He drops the mic on this. When he gives this away [00:16:00] not to a fledgling speaker or writer or candidly, a guy who had any self-confidence at all, I'm a 22-year-old kid that has no clue what to do in life or what's possible in my life. He gives it away to the least among us. In doing so, one final time before finally he returns home, and he dies a year and a half later, he changes my life. What a gift his life and his example was to me, but also to [00:16:30] so many others.
Gail Davis: That's awesome. Are you friends with his son now?
John O'Leary: Yeah, just a book in that story. When my wife, Beth, and I had our first baby, we had a little baby boy. If you want to guess his name, go ahead while you're listening at home, but I'll just tell you. His name is Jack. Jack is now 11 years old. Jack Buck never met my wife. He never met little Jack, but Jack's legacy lives long after he passed. I think [00:17:00] it's true for all of us. We don't need to be Hall of Famers. We don't need to be giving away crystal baseballs every day, but the little things we do matter. They truly do matter, and they outlast us.
You asked about the relationship with Joe. It's one of Jack's legacy items. Jack never introduced us, but the cool thing about speaking and writing is eventually his son, Joe, learned about this kid named John O'Leary. He had heard a little bit about me growing up, but not to the extent that his dad was showing up in my life. He never knew [00:17:30] about the many, many, many baseballs that your listeners can check out later on. He never knew about the Hall of Fame ball, but Joe knew about Jack's love for some strange little kid named John O'Leary. The cool thing is now, years after Jack's death, one of my friends is Joe Buck and Joe's a great man, a phenomenal announcer, and has a generous heart just like his dad.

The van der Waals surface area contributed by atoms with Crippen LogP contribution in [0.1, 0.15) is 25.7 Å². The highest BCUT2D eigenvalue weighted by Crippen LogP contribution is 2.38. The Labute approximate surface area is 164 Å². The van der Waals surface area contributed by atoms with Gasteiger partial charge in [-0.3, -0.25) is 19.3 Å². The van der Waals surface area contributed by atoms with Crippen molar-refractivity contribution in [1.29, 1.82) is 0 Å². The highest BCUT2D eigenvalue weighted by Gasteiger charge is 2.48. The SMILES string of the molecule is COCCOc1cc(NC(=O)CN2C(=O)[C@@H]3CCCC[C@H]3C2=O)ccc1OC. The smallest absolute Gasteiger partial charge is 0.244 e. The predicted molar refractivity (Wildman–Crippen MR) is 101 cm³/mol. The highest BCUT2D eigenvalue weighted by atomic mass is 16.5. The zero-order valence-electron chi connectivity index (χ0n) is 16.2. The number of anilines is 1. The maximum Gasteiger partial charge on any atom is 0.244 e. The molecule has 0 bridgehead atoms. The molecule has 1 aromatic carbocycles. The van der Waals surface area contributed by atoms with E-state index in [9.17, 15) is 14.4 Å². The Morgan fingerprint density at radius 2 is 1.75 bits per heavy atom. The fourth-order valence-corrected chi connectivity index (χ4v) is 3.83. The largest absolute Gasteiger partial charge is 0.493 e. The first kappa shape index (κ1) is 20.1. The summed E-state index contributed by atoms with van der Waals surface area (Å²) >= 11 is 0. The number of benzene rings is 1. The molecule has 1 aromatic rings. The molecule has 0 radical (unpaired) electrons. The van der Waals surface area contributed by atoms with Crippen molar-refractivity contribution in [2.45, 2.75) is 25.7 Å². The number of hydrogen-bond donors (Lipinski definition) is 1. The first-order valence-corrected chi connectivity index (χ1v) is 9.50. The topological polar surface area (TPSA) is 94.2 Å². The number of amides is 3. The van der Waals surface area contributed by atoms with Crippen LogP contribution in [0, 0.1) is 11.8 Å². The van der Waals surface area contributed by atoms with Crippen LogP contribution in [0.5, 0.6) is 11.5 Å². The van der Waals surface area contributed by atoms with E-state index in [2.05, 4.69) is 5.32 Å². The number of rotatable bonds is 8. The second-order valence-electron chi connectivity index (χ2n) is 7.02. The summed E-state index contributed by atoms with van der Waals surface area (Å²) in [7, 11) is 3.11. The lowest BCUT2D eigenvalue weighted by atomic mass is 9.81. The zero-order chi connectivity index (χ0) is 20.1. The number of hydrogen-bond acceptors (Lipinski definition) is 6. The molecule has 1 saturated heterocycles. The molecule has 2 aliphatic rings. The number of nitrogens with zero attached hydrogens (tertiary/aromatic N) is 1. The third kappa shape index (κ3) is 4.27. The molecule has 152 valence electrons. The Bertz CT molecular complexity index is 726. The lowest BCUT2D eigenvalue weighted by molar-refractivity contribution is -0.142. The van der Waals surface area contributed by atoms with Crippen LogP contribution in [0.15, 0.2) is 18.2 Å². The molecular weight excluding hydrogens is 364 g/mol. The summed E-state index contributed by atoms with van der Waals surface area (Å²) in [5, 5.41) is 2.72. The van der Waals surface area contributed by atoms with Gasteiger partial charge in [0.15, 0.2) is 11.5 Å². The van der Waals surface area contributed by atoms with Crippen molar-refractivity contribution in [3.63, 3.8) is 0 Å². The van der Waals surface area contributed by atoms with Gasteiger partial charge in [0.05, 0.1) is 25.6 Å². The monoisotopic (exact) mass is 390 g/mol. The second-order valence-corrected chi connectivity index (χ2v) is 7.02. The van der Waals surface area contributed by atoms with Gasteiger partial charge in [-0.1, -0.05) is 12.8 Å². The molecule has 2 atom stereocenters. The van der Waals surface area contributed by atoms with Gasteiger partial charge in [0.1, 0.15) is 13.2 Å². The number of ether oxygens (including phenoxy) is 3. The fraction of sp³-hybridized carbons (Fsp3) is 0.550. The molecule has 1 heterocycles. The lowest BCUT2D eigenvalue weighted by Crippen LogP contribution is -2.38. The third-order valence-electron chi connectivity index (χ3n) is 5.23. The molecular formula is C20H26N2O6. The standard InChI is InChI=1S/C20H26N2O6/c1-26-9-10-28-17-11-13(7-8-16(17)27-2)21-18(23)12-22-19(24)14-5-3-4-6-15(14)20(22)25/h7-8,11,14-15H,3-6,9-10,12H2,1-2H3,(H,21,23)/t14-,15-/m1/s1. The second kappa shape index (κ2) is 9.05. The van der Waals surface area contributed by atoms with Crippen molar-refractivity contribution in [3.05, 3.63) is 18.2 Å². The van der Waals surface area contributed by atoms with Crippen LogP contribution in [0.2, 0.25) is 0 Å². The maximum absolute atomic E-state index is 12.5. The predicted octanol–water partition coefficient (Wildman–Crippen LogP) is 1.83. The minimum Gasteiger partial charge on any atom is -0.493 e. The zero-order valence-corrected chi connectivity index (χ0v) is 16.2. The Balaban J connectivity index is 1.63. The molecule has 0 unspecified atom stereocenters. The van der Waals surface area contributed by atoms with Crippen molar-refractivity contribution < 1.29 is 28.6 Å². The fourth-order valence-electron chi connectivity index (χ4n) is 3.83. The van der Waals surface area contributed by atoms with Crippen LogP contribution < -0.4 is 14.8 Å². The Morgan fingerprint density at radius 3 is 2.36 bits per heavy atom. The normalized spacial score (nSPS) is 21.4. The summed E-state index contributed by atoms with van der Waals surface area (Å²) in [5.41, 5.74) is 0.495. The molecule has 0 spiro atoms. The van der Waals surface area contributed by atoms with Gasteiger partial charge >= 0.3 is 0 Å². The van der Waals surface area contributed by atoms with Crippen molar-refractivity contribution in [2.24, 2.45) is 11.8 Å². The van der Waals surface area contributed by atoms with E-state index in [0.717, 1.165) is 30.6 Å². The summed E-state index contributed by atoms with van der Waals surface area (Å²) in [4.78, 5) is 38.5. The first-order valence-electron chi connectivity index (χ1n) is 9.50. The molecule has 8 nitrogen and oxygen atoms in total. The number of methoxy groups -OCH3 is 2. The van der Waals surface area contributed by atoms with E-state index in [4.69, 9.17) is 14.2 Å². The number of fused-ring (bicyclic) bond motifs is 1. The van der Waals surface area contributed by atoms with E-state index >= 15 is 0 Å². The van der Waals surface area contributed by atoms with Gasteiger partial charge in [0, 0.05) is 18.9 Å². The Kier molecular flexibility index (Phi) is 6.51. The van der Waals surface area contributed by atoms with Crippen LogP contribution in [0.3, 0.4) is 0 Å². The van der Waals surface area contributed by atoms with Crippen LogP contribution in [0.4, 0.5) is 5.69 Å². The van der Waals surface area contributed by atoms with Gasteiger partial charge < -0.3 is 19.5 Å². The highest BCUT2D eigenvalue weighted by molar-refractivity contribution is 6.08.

Gail Davis: What a beautiful story.
Kyle Davis: One of the things that people would not blame you for is to live a life [00:18:00] of disappointment and anger over what had happened to you, being burned all over your body and having a lot of resent. It's really unique when you hear people who have your story or stories that are similar to it, to have such an enlightened view of their experience. You said something that was unique as it is profound. You said scars are profound gifts. I'm just wondering if you could expand on that and what you meant by [00:18:30] the scars being a profound gift.
John O'Leary: Kyle, it's a deep question, man. Are you sure you're as young as you claim to be?
Kyle Davis: It's intentionally deep, yes, but, yeah, and I am young, too.
John O'Leary: There's a writer named Henri Nouwen. He's one of my favorite authors. He's no longer with us either, but Nouwen writes that scars exist because the wounds are healed. This is what I generally share from the stage, but I think it's something we all need to embrace off stage. The scars exist [00:19:00] because the wounds have healed. You go through challenges in life. You go through difficulties in relationship and divorce and bankruptcy. You lose out on opportunities at work. In almost every facet of your life, and we can go around, back to the origination of your question, and focus on all that we lost. It's real. I don't have fingers on my hands. That's real. Yet I play the piano today and I change diapers today and I have a phenomenal life today. I may have lost some of my physical [00:19:30] beauty from my neck to my toes because that's primarily where my scars are and yet, I think it softened my heart and it allowed me to realize what actually matters.